If you’re on cable internet, chances are you probably pay a monthly fee to your service provider to rent one of their modems. However, this fee can be eliminated by simply bringing your own modem and installing it yourself.
While cable companies would much rather you pay a fee to rent their equipment, FCC rules dictate that cable companies must allow customers to bring their own equipment if they choose. As such, today we’ll be sharing several of what we think are the best cable modems on the market today.
Best Cable Modem Overall
ARRIS SurfBoard SB6183
For most people, the ARRIS SurfBoard SB6183 will be the best cable modem to purchase. The SB6183 is a 16×4 DOCSIS 3.0 modem supporting speeds up to 686 Mbps down and 131 Mbps up. The modem is supported by the big three cable providers, Spectrum (Time Warner/Charter), Comcast, Cox, along with numerous other regional providers such as Cablevision/Optimum.
The reason why we recommend the ARRIS SurfBoard SB6183 is because it’s a widely supported modem, has excellent reliability and is capable of speeds for most people at least for the next few years. In our long term review of the SurfBoard SB6183, the modem performed extremely well on the Spectrum (Time Warner) network boasting low latency, good speeds, and no issues to note.
Best Cable Modem for Gigabit Speeds
ARRIS SurfBoard SB8200
Recently announced back in March 2017, the ARRIS SurfBoard SB8200 replaces the SB6190 as the flagship SurfBoard modem. The SB8200 boasts some beastly specs, boasting 32×8 channels and DOCSIS 3.1 support giving the modem a maximum rated speed of up to 10Gbps. The modem is currently supported by Comcast and Cox for optimal use with their Gigabit internet plans with others such as Spectrum and Brighthouse still pending approval. Those currently on Comcast or Cox and want a modem that will last many years will find the SurfBoard SB8200 an excellent choice.
Best Cable Modem for 100Mbps or Less Speeds
ARRIS SurfBoard SB6141
An old stalwart released back in 2013, the ARRIS SurfBoard SB6141 is still an excellent modem that has withstood the test of time. The SB6141 features 8×4 channels and DOCSIS 3.0 support giving it a maximum performance of up to 343 Mbps down and 131 Mbps up. However, while this is the maximum theoretical speed, be careful as not all cable providers will provision speeds beyond 100Mbps for the SB6141.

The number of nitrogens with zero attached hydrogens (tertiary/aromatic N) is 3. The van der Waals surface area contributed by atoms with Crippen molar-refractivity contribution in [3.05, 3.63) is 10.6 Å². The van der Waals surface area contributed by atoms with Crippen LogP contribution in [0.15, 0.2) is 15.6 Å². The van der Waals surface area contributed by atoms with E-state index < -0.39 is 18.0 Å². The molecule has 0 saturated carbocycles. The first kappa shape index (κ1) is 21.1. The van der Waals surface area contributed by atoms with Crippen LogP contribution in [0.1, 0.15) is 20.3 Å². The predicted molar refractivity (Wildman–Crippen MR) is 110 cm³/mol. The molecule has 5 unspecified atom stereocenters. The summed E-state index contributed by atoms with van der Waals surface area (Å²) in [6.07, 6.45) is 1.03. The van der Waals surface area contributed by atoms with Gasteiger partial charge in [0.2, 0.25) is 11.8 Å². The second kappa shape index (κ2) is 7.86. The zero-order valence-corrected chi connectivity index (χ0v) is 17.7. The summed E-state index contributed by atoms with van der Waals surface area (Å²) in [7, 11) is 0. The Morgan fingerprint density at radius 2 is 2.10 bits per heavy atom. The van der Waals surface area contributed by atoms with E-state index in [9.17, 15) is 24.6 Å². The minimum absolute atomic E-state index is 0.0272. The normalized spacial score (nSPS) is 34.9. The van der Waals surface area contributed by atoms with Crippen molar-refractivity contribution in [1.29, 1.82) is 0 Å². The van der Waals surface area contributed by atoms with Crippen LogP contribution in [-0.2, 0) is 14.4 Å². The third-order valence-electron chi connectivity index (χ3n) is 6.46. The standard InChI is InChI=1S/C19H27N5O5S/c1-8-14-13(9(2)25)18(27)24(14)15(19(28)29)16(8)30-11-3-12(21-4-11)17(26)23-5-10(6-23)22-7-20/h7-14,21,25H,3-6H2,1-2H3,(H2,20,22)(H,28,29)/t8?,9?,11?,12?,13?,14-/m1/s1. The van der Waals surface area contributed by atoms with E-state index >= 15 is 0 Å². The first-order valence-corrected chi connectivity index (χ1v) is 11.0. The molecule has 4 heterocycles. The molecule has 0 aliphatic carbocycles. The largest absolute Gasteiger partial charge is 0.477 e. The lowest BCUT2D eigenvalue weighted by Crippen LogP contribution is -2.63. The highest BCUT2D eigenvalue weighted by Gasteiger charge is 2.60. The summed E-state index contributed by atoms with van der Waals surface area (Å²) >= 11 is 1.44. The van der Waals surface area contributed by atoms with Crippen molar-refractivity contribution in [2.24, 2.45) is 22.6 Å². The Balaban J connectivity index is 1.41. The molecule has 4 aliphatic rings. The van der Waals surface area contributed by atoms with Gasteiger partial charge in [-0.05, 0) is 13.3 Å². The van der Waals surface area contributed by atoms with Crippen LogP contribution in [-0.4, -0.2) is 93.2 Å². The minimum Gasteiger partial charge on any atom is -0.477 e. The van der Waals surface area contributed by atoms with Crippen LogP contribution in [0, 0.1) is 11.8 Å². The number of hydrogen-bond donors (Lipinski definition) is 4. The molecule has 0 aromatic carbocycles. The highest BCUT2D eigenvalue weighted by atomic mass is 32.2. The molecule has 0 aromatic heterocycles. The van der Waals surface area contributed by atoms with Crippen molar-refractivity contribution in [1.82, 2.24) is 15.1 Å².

Being one of the oldest cable modems, the SB6141 is supported by almost every major cable provider including Spectrum, Cox and Cablevision although some are beginning to phase out support such as Comcast which ended support for the modem back in 2015. If you’re on one of the supported cable providers and you’re looking for a relatively inexpensive modem for an internet plan up to 100Mbps, the SB6141 is the one to get.
Cable Modem Buyer’s Guide
Buy or Rent/Lease?
When it comes to purchasing your own cable modem, ultimately what it really comes down to is cost. Many cable companies charge between $6 to $10 per month for a modem rental which equates to roughly about $72 to $120 per year. Given that most cable modems with the exception of the SB8200 are priced at under $100, cable modems essentially pay for themselves within the course of a year.
However, before purchasing your own modem, it’s highly recommended to check the current cost of renting a modem. Some companies such as Charter (Spectrum) has stopped charging modem fees so for those providers, it’s a better deal to just take the provided modem.
Should I Buy a Combo Modem/Wireless Router?
Generally the answer to this is no, but as always it comes down to price. The problem with a combo modem router is that the router part of it may become quickly outdated. New wireless protocols are adopted at a much faster rate than telecom protocol standards such as DOCSIS 3.1.
As a result, you may be paying extra for a modem router combo, but due to the outdated router, you’ll need to purchase an updated router anyway. Another issue with a combo modem router is that there are simply more parts to fail. If the router portion of the modem router combo fails, then you’ll likely need to purchase a whole new unit.
DOCSIS 3.0 vs DOCSIS 3.1
DOCSIS may be a term that you’ve seen while browsing around your cable provider’s website or while looking over the specifications of the modem you’re planning to purchase. DOCSIS stands for Data Over Cable Service Interface Specification, which is a telecommunications standard for delivering data over cable lines. Think of this as something similar to the difference between 3G and 4G LTE wireless communications.
DOCSIS 3.0 which is currently supported by most cable companies was released back in 2006 and promised to significantly increase speeds over DOCSIS 2.0. Whereas DOCSIS 2.0 had a maximum capacity of 40 Mb/s down and 30 Mb/s up, DOCSIS 3.0 has a maximum capacity of 1.2 Gb/s down and 200 Mb/s up. Further, DOCSIS 3.0 also introduced support for IPv6, which is a new version of IP to alleviate the issue of the internet running out of IP addresses.
DOCSIS 3.1 is the latest version of DOCSIS, which was released back in 2013. This new standard supports a maximum throughput of 10Gb/s down and 1Gb/s up thanks to its use of several new technologies such as QAM 4096, which is a method of modulating data, and OFDM (Orthogonal Frequency Division Multiplexing). Currently the only major cable company to partially support DOCSIS 3.1 is Comcast although other companies are either actively transitioning or beginning testing for eventual deployment.